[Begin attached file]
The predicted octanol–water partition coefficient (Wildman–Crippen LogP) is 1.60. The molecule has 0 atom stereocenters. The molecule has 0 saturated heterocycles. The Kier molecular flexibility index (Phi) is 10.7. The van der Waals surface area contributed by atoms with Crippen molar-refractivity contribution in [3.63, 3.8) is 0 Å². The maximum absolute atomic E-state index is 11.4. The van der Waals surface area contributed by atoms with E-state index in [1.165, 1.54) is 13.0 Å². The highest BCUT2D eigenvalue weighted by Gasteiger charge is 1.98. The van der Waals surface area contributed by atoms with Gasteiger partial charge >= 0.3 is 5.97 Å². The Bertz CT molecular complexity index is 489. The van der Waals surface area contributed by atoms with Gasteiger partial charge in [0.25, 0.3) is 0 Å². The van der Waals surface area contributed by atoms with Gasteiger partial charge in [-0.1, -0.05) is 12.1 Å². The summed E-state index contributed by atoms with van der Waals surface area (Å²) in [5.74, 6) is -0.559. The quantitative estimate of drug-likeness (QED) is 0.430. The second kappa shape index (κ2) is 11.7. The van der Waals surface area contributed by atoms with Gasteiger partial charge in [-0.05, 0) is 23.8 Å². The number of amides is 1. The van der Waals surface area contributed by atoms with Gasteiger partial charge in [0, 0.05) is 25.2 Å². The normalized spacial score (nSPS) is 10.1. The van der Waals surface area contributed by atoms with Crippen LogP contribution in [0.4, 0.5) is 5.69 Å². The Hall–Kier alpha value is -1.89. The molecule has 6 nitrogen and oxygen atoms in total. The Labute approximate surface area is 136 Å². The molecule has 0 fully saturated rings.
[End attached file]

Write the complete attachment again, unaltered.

The predicted octanol–water partition coefficient (Wildman–Crippen LogP) is 1.60. The molecule has 0 atom stereocenters. The molecule has 0 saturated heterocycles. The Kier molecular flexibility index (Phi) is 10.7. The van der Waals surface area contributed by atoms with Crippen molar-refractivity contribution in [3.63, 3.8) is 0 Å². The maximum absolute atomic E-state index is 11.4. The van der Waals surface area contributed by atoms with E-state index in [1.165, 1.54) is 13.0 Å². The highest BCUT2D eigenvalue weighted by Gasteiger charge is 1.98. The van der Waals surface area contributed by atoms with Gasteiger partial charge >= 0.3 is 5.97 Å². The Bertz CT molecular complexity index is 489. The van der Waals surface area contributed by atoms with Gasteiger partial charge in [0.25, 0.3) is 0 Å². The van der Waals surface area contributed by atoms with Gasteiger partial charge in [-0.1, -0.05) is 12.1 Å². The summed E-state index contributed by atoms with van der Waals surface area (Å²) in [5.74, 6) is -0.559. The quantitative estimate of drug-likeness (QED) is 0.430. The second kappa shape index (κ2) is 11.7. The van der Waals surface area contributed by atoms with Gasteiger partial charge in [-0.05, 0) is 23.8 Å². The number of amides is 1. The van der Waals surface area contributed by atoms with Gasteiger partial charge in [0, 0.05) is 25.2 Å². The normalized spacial score (nSPS) is 10.1. The van der Waals surface area contributed by atoms with Crippen LogP contribution in [0.4, 0.5) is 5.69 Å². The Hall–Kier alpha value is -1.89. The molecule has 6 nitrogen and oxygen atoms in total. The Labute approximate surface area is 136 Å². The molecule has 0 fully saturated rings.